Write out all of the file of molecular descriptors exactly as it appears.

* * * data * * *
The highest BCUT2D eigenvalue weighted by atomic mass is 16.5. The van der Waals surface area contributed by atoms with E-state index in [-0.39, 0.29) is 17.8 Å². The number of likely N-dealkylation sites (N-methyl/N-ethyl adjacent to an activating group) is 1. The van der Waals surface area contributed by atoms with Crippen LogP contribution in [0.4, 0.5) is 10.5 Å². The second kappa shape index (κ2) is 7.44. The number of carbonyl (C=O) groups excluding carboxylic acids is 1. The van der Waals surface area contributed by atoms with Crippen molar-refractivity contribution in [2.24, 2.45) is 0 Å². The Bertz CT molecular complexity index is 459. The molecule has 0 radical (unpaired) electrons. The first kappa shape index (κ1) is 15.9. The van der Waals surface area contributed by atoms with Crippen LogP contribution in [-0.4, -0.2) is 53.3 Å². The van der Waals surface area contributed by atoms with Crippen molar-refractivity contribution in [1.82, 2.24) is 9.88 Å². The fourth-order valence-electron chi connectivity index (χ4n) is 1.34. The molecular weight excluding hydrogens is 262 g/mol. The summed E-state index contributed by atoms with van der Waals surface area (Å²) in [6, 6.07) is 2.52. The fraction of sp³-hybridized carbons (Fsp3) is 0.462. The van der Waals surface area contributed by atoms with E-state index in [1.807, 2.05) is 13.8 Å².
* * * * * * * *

The highest BCUT2D eigenvalue weighted by atomic mass is 16.5. The van der Waals surface area contributed by atoms with E-state index in [-0.39, 0.29) is 17.8 Å². The number of likely N-dealkylation sites (N-methyl/N-ethyl adjacent to an activating group) is 1. The van der Waals surface area contributed by atoms with Crippen LogP contribution in [0.4, 0.5) is 10.5 Å². The second kappa shape index (κ2) is 7.44. The number of carbonyl (C=O) groups excluding carboxylic acids is 1. The van der Waals surface area contributed by atoms with Crippen molar-refractivity contribution in [2.24, 2.45) is 0 Å². The Bertz CT molecular complexity index is 459. The molecule has 0 radical (unpaired) electrons. The first kappa shape index (κ1) is 15.9. The van der Waals surface area contributed by atoms with Crippen LogP contribution in [-0.4, -0.2) is 53.3 Å². The van der Waals surface area contributed by atoms with Crippen molar-refractivity contribution in [1.82, 2.24) is 9.88 Å². The fourth-order valence-electron chi connectivity index (χ4n) is 1.34. The molecular weight excluding hydrogens is 262 g/mol. The summed E-state index contributed by atoms with van der Waals surface area (Å²) in [6, 6.07) is 2.52. The fraction of sp³-hybridized carbons (Fsp3) is 0.462. The van der Waals surface area contributed by atoms with E-state index in [1.807, 2.05) is 13.8 Å².